ILWS - Charles Sturt University
ILWS - Charles Sturt University

Monitoring the ecological response of Commonwealth environmental water delivered in 2013 - 2014 to the Edward-Wakool River system (2013-2014)

ILWS Strategic Research Area
Sustainable Water

SEWPAC, $753,656

Investigators/ Researchers
A/Prof Robyn Watts (leader), Dr Nicole McCasker, Dr Keller Kopf, Dr Julia Howitt, Dr Suzanne McDonnald, and James Abell (all ILWS); Dr Lee Baumgartner, Ian Wooden, Chris Smith and Rohan Rehwinkel (all NSW DPI); Mr Anthony Conallin, Josh Campbell and Dr Patricia Bowen (all Murray CMA); A/Prof Mike Grace (Monash University); and Sasha Healey and Emma Wilson (NSW Office of Environment and Heritage)


Colligen CreekThe Edward-Wakool system is a system of multiple rivers and creeks and wetlands intersected by a network of irrigation channels. Listed as an endangered system because of its high biodiversity including threatened and endangered fishes, frogs, mammals, and riparian plants, it has been targeted for longer-term monitoring by the Australian Government.

In the Edward-Wakool system, environmental water is delivered as pulsed flows that remain within the river channels (i.e not overbank flows), so the focus of the assessment is on fish, in-stream ecosystem health and food webs.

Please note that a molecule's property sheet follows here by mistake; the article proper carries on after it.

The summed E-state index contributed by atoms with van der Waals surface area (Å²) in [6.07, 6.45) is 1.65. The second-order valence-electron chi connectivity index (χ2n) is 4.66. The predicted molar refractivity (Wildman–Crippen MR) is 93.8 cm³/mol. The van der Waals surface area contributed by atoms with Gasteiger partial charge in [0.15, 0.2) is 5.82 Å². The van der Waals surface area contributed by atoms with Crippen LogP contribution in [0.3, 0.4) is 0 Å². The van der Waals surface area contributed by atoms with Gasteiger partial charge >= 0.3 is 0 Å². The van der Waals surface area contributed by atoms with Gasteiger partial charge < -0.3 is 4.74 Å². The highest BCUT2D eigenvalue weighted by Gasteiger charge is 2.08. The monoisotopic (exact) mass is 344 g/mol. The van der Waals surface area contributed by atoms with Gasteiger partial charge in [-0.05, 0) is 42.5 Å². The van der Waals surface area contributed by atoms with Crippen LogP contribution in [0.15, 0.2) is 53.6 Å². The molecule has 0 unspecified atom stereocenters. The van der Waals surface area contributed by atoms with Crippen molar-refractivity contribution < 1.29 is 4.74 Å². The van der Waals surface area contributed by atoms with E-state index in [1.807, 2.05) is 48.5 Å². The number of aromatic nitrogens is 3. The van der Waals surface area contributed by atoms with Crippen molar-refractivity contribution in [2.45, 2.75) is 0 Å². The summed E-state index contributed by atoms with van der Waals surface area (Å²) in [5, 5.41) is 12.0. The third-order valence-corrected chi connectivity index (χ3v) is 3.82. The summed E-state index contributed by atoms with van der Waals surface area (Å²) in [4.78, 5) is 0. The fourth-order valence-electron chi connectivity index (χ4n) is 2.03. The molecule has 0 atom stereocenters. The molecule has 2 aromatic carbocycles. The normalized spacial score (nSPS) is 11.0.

Picture Collingen Creek

ILWS researchers have undertaken research projects in the Edward-Wakool system since 2010, and since 2011 have received funding from SEWPAC to monitor the ecosystem responses to the delivery of Commonwealth environmental water in this system. In 2012/13 monitoring of responses to environmental watering was undertaken as a single integrated, multi-disciplinary project, led by A/Prof Robyn Watts, involving a number of agencies with complimentary expertise as is the case for this project (2013/14.)

The project team is undertaking a range of assessments including modelling of riverbank inundation under different flow  scenarios, water chemistry analysis including carbon characterisation, full stream metabolism, phytoplankton, aquatic and river bank vegetation, crustaceans, frogs, fish spawning and recruitment, fish movement, and large-scale fish population assessment.


The team is developing a large database of ecosystem responses under different flow conditions which will enable them to model interactions among different indicators. This will improve predictions of responses to environmental watering taking into account other factors such as water temperature, the source of environmental water and antecedent conditions.


Members of the project team are participating in fortnightly teleconferences with various water management agencies to assist with the adaptive management of environmental water in these systems. The knowledge gained from this project will assist other environmental watering programs in Australia and across the world.

A/Prof Robyn Watts
Charles Sturt University – Albury

November 2013